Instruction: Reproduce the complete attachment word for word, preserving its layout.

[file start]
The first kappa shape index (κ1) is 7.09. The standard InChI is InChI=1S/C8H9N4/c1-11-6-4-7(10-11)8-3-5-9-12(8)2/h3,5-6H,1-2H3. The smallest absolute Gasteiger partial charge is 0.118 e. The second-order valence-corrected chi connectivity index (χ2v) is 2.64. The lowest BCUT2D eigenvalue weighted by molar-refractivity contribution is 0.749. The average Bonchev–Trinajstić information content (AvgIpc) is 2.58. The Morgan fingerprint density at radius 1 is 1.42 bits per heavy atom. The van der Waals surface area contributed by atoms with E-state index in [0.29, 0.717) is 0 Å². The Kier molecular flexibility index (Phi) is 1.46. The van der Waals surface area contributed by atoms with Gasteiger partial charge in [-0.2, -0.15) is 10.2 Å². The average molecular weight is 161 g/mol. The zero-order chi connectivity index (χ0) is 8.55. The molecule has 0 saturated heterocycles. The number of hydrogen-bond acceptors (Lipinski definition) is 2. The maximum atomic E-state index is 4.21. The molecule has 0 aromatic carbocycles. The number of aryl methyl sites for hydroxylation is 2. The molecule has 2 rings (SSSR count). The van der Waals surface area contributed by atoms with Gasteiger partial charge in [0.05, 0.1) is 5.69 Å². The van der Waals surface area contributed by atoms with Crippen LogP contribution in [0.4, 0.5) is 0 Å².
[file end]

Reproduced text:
The first kappa shape index (κ1) is 7.09. The standard InChI is InChI=1S/C8H9N4/c1-11-6-4-7(10-11)8-3-5-9-12(8)2/h3,5-6H,1-2H3. The smallest absolute Gasteiger partial charge is 0.118 e. The second-order valence-corrected chi connectivity index (χ2v) is 2.64. The lowest BCUT2D eigenvalue weighted by molar-refractivity contribution is 0.749. The average Bonchev–Trinajstić information content (AvgIpc) is 2.58. The Morgan fingerprint density at radius 1 is 1.42 bits per heavy atom. The van der Waals surface area contributed by atoms with E-state index in [0.29, 0.717) is 0 Å². The Kier molecular flexibility index (Phi) is 1.46. The van der Waals surface area contributed by atoms with Gasteiger partial charge in [-0.2, -0.15) is 10.2 Å². The average molecular weight is 161 g/mol. The zero-order chi connectivity index (χ0) is 8.55. The molecule has 0 saturated heterocycles. The number of hydrogen-bond acceptors (Lipinski definition) is 2. The maximum atomic E-state index is 4.21. The molecule has 0 aromatic carbocycles. The number of aryl methyl sites for hydroxylation is 2. The molecule has 2 rings (SSSR count). The van der Waals surface area contributed by atoms with Gasteiger partial charge in [0.05, 0.1) is 5.69 Å². The van der Waals surface area contributed by atoms with Crippen LogP contribution in [0.4, 0.5) is 0 Å².